Spurious trip level (STL) is defined as a discrete level for specifying the spurious trip requirements of safety functions to be allocated to safety systems. An STL of 1 means that this safety function has the highest level of spurious trips. The higher the STL level the lower the number of spurious trips caused by the safety system. There is no limit to the number of spurious trip levels.
Safety functions and systems are installed to protect people, the environment and for asset protection. A safety function should only activate when a dangerous situation occurs. A safety function that activates without the presence of a dangerous situation (e.g., due to an internal failure) causes economic loss. The spurious trip level concept represents the probability that safety function causes a spurious (unscheduled) trip.
The STL is a metric that is used to specify the performance level of a safety function in terms of the spurious trips it potentially causes. Typical safety systems that benefit from an STL level are defined in standards like IEC 61508 IEC 61511, IEC 62061, ISA S84, EN 50204 and so on. An STL provides end-users of safety functions with a measurable attribute that helps them define the desired availability of their safety functions. An STL can be specified for a complete safety loop or for individual devices.
For end-users there is always a potential conflict between the cost of safety solutions and the loss of profitability caused by spurious trips of these safety solutions. The STL concept helps the end-users to end this conflict in a way that safety solutions provide both the desired safety and the desired process availability.
The spurious trip level represents asset loss due to an internal failure of the safety function. The more financial damage the safety function can cause due to a spurious trip the higher the STL level of the safety function should be. Each company needs to decide for themselves which level of financial loss they can or are willing to take. This actually depends on many different factors including the financial strength of the company, the insurance policy they have, the cost of process shutdown and startup, and so on. All these factors are unique to each company. The table below shows an example of how a company can calibrate its spurious trip levels.
|6||Spurious trip costs between 20M and 50M EUR|
|5||Spurious trip costs between 10M and 20M EUR|
|4||Spurious trip costs between 5M and 10M EUR|
|3||Spurious trip costs between 1M and 5M EUR|
|2||Spurious trip costs between 500k and 1M EUR|
|1||Spurious trip costs between 100k and 500k EUR|
|None||Spurious trip costs between 0 and 100k EUR|
The STL level achieved by a safety function is determined by the probability of fail safe (PFS) of this safety function. The PFS value is determined by internal failures of the safety system that cause the safety function to be executed without a demand from the process. The table below demonstrates the PFS value and spurious trip reduction values of each STL level.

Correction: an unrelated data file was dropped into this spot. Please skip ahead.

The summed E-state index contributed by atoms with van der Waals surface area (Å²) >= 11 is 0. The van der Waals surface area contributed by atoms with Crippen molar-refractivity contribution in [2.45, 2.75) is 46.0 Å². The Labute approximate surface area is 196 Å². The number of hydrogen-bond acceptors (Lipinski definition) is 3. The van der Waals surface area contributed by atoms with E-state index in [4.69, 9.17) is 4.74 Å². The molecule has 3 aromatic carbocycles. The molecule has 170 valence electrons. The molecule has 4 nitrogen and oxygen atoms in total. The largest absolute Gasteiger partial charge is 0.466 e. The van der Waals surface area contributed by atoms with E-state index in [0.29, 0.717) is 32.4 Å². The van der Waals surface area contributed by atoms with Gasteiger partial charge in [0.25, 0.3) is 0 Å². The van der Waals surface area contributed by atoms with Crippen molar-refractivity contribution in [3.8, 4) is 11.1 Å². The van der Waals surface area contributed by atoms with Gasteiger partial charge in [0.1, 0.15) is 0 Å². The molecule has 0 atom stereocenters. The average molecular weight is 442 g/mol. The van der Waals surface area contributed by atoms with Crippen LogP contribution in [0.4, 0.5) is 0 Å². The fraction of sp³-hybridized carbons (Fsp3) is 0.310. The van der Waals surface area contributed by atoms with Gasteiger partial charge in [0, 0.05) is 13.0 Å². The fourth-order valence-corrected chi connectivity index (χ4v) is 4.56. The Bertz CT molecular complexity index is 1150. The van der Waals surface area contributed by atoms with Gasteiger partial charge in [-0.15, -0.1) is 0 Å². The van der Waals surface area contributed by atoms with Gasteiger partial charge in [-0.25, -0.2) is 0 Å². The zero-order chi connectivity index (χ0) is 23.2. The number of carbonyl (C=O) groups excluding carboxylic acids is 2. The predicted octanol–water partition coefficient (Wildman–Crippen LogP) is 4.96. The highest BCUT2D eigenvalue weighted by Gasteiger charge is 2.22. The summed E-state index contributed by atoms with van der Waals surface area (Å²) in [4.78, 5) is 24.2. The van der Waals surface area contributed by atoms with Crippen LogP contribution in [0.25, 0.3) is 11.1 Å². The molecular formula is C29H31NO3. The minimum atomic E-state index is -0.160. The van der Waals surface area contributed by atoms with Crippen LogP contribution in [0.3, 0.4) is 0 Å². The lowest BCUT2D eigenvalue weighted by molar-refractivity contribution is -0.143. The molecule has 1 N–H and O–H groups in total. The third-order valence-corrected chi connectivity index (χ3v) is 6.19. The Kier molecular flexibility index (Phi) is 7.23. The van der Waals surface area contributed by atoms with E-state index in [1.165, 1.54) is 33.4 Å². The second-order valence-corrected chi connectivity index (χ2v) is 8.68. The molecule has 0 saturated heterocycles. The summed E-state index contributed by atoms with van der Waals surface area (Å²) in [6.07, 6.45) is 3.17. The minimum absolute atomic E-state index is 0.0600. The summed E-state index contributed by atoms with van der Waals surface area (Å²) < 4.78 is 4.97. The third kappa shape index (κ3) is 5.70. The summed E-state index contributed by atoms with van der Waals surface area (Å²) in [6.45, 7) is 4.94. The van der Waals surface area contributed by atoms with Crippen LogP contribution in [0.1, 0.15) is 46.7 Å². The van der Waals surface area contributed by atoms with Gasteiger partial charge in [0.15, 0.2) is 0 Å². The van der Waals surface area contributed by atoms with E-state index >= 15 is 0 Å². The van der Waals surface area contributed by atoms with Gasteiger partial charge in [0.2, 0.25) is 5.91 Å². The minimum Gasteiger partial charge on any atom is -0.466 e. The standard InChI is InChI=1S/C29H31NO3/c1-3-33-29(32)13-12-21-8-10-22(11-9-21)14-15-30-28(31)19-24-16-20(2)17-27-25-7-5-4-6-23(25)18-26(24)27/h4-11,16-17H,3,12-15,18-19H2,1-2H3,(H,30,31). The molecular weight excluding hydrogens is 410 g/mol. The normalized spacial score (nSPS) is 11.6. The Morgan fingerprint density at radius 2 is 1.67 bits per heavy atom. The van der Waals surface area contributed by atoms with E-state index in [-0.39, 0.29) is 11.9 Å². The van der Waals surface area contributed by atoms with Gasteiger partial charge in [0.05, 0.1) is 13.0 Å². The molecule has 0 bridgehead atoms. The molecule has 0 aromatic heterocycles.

|X||≥10−(X+1) to <10−X||10X|
|5||≥10−6 to <10−5||100000|
|4||≥10−5 to <10−4||10000|
|3||≥10−4 to <10−3||1000|
|2||≥10−3 to <10−2||100|
|1||≥10−2 to <10−1||10|
Today standards only define the safety integrity level (SIL) for safety functions. Standards do not define STL levels because they do in first instance not represent safety but economic loss. Despite this the STL is also a safety attribute, specially for safety functions in the process, oil & gas, chemical and nuclear industry. In those industries an undesired shutdown of the process leads to dangerous situation as the plant needs to be started up again. Startup and shutdown of a process plant are considered the two most dangerous operational modes of the plant and should be limited to the absolute minimum.
In practice the STL and SIL concepts complement each other. Both factors are attributes of the same safety function. The STL level is determined by the average PFS value of the safety function. The SIL level is determined by the average probability of failure on demand. PFD value of the safety function. The STL level expresses the probability of spurious trips by the safety function, i.e., the safety function is executed without a demand from the process. The SIL level expresses the probability that the safety function does not work upon demand from the process. Both parameters are important to end-users in order to achieve safety and asset protection.
|Description||Spurious Trip Level||Safety Integrity Level|
|Calculated via||Average PFS||Average PFD|
|Represents||Process availability||Safety availability|
|Expressed as ...||STL||SIL|
|Number of levels ...||Unlimited||1 through 4|
In order to calculate the PFS or PFD value of a safety loop it is necessary to have a reliability model and reliability data for each component in the safety loop. The best reliability model to use is a Markov model (see Andrey Markov). Typical data required are: